You may in that situation before and we alway find a work-around for it. But I believe that in order to build a scalable application, we should resolve the problem of lacking encapsulation

Let see how Elm architecture can save the day

In case you not hear about Elm, Elm is a functional programming language, which's created to build scalable, complex front-end applications. I personally don't like anything other than javascript, but Elm architecture is something we totally can benefit from.

With Elm architecture, every component has two parts: view and updater. View will be a function, which contain the logic to return renderable definition of component ( ReactElement or HTML). Updater is a function, which contain all the logic relate to manipulate the model a.k.a state of component. Model can only be manipulate in updater by triggering an "action".
You could see the similarity between Elm and Redux architecture since Redux is inspired by Elm. The main different is Elm consider all component as UI program, which mean that they can be extract as stand-alone module at anytime. The application just a composition of all smaller UI program, a.k.a components. In order to do that, Elm introduce a concept call "mail box" which allow us to wrap the action, send it to the correct updater and the unwrap it.

Let try to re-implement our application by borrowing some idea from Elm architecture

We will have SearchBox

// updater
const init = (query) => {query: query || '', result: []};
const updater = new Updater(init())
.case('Query.Changed', (model, action) => {...model, query: action.query})
.case('Result.Changed' (model, action) => {...model, result: action.result})
.toReducer();

MovieSearchBox

// updater
import searchBoxUpdater, {init as searchBoxInit} from './searchbox/updater';
const init = (query) => {searchBox: searchBoxInit(query)}
const updater = new Updater(init())
.case('SearchBox', (model, action) => ({
...model,
searchBox: searchBoxUpdater(model.searchBox, action)
})
)
.case('SearchBox.Search' , (model, action) => {
const query = model.searchBox.query;
if (query > 2) search(query);
else quickSearch(query);
})
.toReducer();

And finally, the Movie

//updater
import movieSearchBoxUpdater, {init as movieSearchBoxInit} from './movieSearchBox/updater'
const init = () => {
movieSearchBox: movieSearchBoxInit()
}
const updater = new Updater(init())
.case('MovieSearchBox', (model, action) => ({
...model,
movieSearchBox: movieSearchBoxUpdater(model.movieSearchBox, action)
})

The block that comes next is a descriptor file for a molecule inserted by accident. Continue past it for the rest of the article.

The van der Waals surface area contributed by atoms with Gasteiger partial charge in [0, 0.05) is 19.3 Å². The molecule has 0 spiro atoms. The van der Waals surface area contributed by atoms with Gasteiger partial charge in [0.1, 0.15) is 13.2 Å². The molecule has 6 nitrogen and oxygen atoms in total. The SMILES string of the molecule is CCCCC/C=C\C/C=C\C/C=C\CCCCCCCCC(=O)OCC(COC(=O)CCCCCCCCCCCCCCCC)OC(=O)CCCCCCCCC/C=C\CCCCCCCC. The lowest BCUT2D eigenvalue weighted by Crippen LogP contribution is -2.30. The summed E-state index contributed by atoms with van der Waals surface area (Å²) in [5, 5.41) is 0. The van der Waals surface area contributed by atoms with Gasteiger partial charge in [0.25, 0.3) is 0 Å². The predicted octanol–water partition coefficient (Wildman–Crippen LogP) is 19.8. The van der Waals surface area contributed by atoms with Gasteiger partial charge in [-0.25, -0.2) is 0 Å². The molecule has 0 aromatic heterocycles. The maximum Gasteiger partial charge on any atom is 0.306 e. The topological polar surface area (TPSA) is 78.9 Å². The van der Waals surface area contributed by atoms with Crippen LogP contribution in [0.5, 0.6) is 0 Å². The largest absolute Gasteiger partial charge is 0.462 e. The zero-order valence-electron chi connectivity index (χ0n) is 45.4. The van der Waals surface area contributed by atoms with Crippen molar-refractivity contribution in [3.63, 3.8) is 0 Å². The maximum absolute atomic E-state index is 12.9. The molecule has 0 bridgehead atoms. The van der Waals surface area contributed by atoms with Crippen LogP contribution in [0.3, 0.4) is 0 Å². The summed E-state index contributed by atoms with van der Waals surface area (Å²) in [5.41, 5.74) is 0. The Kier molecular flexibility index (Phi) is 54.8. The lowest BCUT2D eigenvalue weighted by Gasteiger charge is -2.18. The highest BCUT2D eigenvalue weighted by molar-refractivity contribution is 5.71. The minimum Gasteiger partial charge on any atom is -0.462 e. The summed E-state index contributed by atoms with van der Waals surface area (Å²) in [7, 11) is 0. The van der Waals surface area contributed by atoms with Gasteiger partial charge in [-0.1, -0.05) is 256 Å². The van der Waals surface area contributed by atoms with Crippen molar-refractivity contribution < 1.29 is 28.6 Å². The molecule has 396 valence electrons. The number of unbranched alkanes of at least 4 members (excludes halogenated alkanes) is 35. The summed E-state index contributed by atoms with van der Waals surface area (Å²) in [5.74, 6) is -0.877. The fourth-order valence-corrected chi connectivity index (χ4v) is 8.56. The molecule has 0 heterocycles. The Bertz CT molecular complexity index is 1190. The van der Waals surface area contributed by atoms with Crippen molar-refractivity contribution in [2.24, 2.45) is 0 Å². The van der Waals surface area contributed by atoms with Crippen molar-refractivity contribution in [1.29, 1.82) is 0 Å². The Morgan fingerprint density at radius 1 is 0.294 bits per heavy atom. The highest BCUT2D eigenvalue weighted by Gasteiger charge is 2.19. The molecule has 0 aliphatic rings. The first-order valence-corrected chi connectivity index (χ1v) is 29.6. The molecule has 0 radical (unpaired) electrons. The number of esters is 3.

)
.toReducer();

Each component now will have one "view" and one "updater". View will contain the logic to render the component which receive a "model"- object contain all data it needs- and "dispatch"- a callback which help component dispatch an Action to system.

As you can see, now, we are able to move the "query" manipulate logic to out-side of Movie and put it into more suitable place - next to SearchBox. We also separate the "search" logic from Movie logic since Movie in our case don't care about how MovieSearchBox get the result. The Movie updater /reducer now only care about the logic of Movie's view which mean that it only has to do its job, no longer MovieSearchBox or SearchBox's job.

Now designer asked you to add the "Clear" button.

// updater

Now you have the clear button implementation. The next step will be ....

Nothing, you just need to sit back and enjoy your coffee, because of the encapsulation, changing SearchBox implementation doesn't require changes in its parent or super parent anymore. Unless the parent care about new changes

The best part is, know you are able to use SearchBox or MovieSearchBox and even Movie any where in your application without string attached (okay, you still need to now about the first level children's action in order to communication with them but you don't need to know your grandchildren and grand-grandchildren anymore)

Finally, your global state will look like this

You don't have to worry about the detail of movieSearchBox or searchBox but it alway under your control.

So, is it a best practice for large application using Redux ? It's a bit too soon to say anything but we are migration current application from pure Redux architecture to its architecture. So far we don't hit any rock and the migration is quite simple since we still base on Redux architecture. Of course it will take time for our developer to get used to new architecture which require them to think more when they write component. But I believe it's will be a good trip.

I will publish more articles about our journey at EgoPulse and of course, pro/cons of this architecture after our field tests. Please keep in touch if you're interesting and please give it or Redux-Elm a try. It's a awesome lib.

Scaleable FE with Redux and Elm architecture